A monarchy is a system of government where a monarch (a king or queen) is the “head of state” – the leader of the country. The monarch may not actually have much power, even though they are the head of state. Only in an “absolute monarchy” can the leader make the laws.
In a monarchy, the position of leader is usually passed down in a family. A son or daughter might become the monarch when the person who is king or queen dies. Sometimes a monarch can be elected.
Monarchs usually have special names, called titles. Some well known titles for monarchs are: King, Queen, Emperor, Empress, Czar, Kaiser, Shah, Emir and Sultan. In a few cases, the monarch is actually a Prince.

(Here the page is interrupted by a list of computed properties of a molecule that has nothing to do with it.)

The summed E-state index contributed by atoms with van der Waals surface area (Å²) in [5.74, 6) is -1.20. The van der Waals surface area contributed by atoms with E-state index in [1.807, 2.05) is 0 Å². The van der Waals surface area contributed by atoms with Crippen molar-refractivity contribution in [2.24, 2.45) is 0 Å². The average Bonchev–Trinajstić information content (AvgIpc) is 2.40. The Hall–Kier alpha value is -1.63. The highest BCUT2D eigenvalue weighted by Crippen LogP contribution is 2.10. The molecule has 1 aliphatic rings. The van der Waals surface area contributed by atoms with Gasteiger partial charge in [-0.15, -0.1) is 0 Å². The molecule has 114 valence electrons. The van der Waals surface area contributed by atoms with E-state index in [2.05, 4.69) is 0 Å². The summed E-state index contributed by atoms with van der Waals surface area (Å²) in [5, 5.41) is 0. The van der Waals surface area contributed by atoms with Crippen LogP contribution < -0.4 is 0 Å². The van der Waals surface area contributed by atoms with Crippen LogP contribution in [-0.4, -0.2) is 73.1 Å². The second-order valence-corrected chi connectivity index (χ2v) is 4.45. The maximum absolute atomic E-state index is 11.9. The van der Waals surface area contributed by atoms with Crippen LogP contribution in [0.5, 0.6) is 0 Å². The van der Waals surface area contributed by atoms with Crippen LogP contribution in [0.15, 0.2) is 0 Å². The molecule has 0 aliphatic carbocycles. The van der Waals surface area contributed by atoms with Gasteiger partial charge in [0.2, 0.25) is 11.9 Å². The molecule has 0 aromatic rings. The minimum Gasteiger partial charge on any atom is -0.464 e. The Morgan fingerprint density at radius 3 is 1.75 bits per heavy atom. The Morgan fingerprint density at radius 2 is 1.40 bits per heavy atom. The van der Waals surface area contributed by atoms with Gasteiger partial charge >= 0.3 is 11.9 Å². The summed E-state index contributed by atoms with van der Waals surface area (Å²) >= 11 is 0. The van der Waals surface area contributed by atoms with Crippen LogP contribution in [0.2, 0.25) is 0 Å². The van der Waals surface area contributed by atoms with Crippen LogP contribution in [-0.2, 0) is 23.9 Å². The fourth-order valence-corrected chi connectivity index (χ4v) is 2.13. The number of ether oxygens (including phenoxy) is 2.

Most monarchs today do not have much power. Many countries have a “constitutional monarchy”, where the monarch has a few special powers, but the job of making laws is left to the government. Spain, the Netherlands, and the United Kingdom are examples of this system. Sometimes monarchs have no special powers, but they are an important part of the country’s history and culture. Japan is an example of a monarchy like this.
When a monarch has the power to make laws, it is called an “absolute monarchy”. Saudi Arabia, Qatar, and eSwatini (Swaziland) have absolute monarchies.